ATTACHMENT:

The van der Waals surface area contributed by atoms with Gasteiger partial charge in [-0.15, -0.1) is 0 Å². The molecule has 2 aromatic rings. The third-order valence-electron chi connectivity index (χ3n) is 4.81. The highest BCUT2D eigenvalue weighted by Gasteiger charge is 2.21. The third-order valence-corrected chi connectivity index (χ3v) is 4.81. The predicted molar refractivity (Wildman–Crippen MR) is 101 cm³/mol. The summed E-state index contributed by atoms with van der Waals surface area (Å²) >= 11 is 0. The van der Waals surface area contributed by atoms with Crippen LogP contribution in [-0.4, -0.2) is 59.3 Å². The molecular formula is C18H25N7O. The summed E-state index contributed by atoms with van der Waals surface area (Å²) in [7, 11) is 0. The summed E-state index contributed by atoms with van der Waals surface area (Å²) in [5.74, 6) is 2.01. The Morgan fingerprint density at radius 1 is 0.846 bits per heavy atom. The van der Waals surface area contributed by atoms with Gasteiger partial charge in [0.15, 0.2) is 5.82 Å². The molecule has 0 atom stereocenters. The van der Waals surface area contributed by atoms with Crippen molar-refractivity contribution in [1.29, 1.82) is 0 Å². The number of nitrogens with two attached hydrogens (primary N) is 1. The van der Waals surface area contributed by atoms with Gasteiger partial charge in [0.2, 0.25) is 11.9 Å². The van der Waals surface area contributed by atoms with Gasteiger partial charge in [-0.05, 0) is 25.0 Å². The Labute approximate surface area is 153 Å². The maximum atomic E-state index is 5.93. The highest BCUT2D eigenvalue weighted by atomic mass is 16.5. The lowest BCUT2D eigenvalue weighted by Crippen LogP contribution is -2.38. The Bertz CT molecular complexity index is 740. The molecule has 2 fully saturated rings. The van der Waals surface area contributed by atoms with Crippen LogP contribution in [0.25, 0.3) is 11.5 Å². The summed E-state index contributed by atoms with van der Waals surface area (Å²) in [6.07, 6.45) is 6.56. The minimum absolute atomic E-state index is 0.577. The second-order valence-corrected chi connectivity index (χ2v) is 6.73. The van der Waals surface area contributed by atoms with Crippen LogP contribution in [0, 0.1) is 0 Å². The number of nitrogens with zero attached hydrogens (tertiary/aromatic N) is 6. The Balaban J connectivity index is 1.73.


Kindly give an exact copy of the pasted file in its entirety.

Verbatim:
The van der Waals surface area contributed by atoms with Gasteiger partial charge in [-0.15, -0.1) is 0 Å². The molecule has 2 aromatic rings. The third-order valence-electron chi connectivity index (χ3n) is 4.81. The highest BCUT2D eigenvalue weighted by Gasteiger charge is 2.21. The third-order valence-corrected chi connectivity index (χ3v) is 4.81. The predicted molar refractivity (Wildman–Crippen MR) is 101 cm³/mol. The summed E-state index contributed by atoms with van der Waals surface area (Å²) >= 11 is 0. The van der Waals surface area contributed by atoms with Crippen LogP contribution in [-0.4, -0.2) is 59.3 Å². The molecular formula is C18H25N7O. The summed E-state index contributed by atoms with van der Waals surface area (Å²) in [7, 11) is 0. The summed E-state index contributed by atoms with van der Waals surface area (Å²) in [5.74, 6) is 2.01. The Morgan fingerprint density at radius 1 is 0.846 bits per heavy atom. The van der Waals surface area contributed by atoms with Gasteiger partial charge in [0.15, 0.2) is 5.82 Å². The molecule has 0 atom stereocenters. The van der Waals surface area contributed by atoms with Crippen molar-refractivity contribution in [1.29, 1.82) is 0 Å². The number of nitrogens with two attached hydrogens (primary N) is 1. The van der Waals surface area contributed by atoms with Gasteiger partial charge in [0.2, 0.25) is 11.9 Å². The van der Waals surface area contributed by atoms with Gasteiger partial charge in [-0.05, 0) is 25.0 Å². The Labute approximate surface area is 153 Å². The maximum atomic E-state index is 5.93. The highest BCUT2D eigenvalue weighted by atomic mass is 16.5. The lowest BCUT2D eigenvalue weighted by Crippen LogP contribution is -2.38. The Bertz CT molecular complexity index is 740. The molecule has 2 fully saturated rings. The van der Waals surface area contributed by atoms with Crippen LogP contribution in [0.25, 0.3) is 11.5 Å². The summed E-state index contributed by atoms with van der Waals surface area (Å²) in [6.07, 6.45) is 6.56. The minimum absolute atomic E-state index is 0.577. The second-order valence-corrected chi connectivity index (χ2v) is 6.73. The van der Waals surface area contributed by atoms with Crippen LogP contribution in [0, 0.1) is 0 Å². The number of nitrogens with zero attached hydrogens (tertiary/aromatic N) is 6. The Balaban J connectivity index is 1.73.